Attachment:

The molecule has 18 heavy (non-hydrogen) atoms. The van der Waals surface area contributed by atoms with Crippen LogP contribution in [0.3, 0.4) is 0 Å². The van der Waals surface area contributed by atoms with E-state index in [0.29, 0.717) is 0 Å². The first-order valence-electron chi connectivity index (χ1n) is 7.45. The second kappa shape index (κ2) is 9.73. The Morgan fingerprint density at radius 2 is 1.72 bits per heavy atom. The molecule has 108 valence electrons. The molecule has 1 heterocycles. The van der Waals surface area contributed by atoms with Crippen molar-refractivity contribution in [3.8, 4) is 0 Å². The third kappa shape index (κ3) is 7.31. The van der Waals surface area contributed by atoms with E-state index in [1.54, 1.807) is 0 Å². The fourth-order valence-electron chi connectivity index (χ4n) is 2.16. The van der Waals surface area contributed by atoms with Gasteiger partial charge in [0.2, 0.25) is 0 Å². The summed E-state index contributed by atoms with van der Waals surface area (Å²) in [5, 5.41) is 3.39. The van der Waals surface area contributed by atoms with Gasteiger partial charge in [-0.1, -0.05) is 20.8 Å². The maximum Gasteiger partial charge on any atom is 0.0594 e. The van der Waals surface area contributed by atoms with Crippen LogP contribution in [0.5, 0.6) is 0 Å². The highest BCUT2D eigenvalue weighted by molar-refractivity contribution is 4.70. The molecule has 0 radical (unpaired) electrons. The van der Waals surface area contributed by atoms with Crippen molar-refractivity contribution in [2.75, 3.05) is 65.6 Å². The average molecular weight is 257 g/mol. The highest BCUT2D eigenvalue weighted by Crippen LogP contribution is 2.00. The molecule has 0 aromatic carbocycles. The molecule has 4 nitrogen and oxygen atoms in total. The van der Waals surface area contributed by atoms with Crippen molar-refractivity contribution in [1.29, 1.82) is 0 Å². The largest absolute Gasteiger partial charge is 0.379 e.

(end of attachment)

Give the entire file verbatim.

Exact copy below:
The molecule has 18 heavy (non-hydrogen) atoms. The van der Waals surface area contributed by atoms with Crippen LogP contribution in [0.3, 0.4) is 0 Å². The van der Waals surface area contributed by atoms with E-state index in [0.29, 0.717) is 0 Å². The first-order valence-electron chi connectivity index (χ1n) is 7.45. The second kappa shape index (κ2) is 9.73. The Morgan fingerprint density at radius 2 is 1.72 bits per heavy atom. The molecule has 108 valence electrons. The molecule has 1 heterocycles. The van der Waals surface area contributed by atoms with Crippen molar-refractivity contribution in [3.8, 4) is 0 Å². The third kappa shape index (κ3) is 7.31. The van der Waals surface area contributed by atoms with E-state index in [1.54, 1.807) is 0 Å². The fourth-order valence-electron chi connectivity index (χ4n) is 2.16. The van der Waals surface area contributed by atoms with Gasteiger partial charge in [0.2, 0.25) is 0 Å². The summed E-state index contributed by atoms with van der Waals surface area (Å²) in [5, 5.41) is 3.39. The van der Waals surface area contributed by atoms with Gasteiger partial charge in [-0.1, -0.05) is 20.8 Å². The maximum Gasteiger partial charge on any atom is 0.0594 e. The van der Waals surface area contributed by atoms with Crippen LogP contribution in [0.5, 0.6) is 0 Å². The highest BCUT2D eigenvalue weighted by molar-refractivity contribution is 4.70. The molecule has 0 radical (unpaired) electrons. The van der Waals surface area contributed by atoms with Crippen molar-refractivity contribution in [2.75, 3.05) is 65.6 Å². The average molecular weight is 257 g/mol. The highest BCUT2D eigenvalue weighted by Crippen LogP contribution is 2.00. The molecule has 0 aromatic carbocycles. The molecule has 4 nitrogen and oxygen atoms in total. The van der Waals surface area contributed by atoms with Crippen molar-refractivity contribution in [1.29, 1.82) is 0 Å². The largest absolute Gasteiger partial charge is 0.379 e.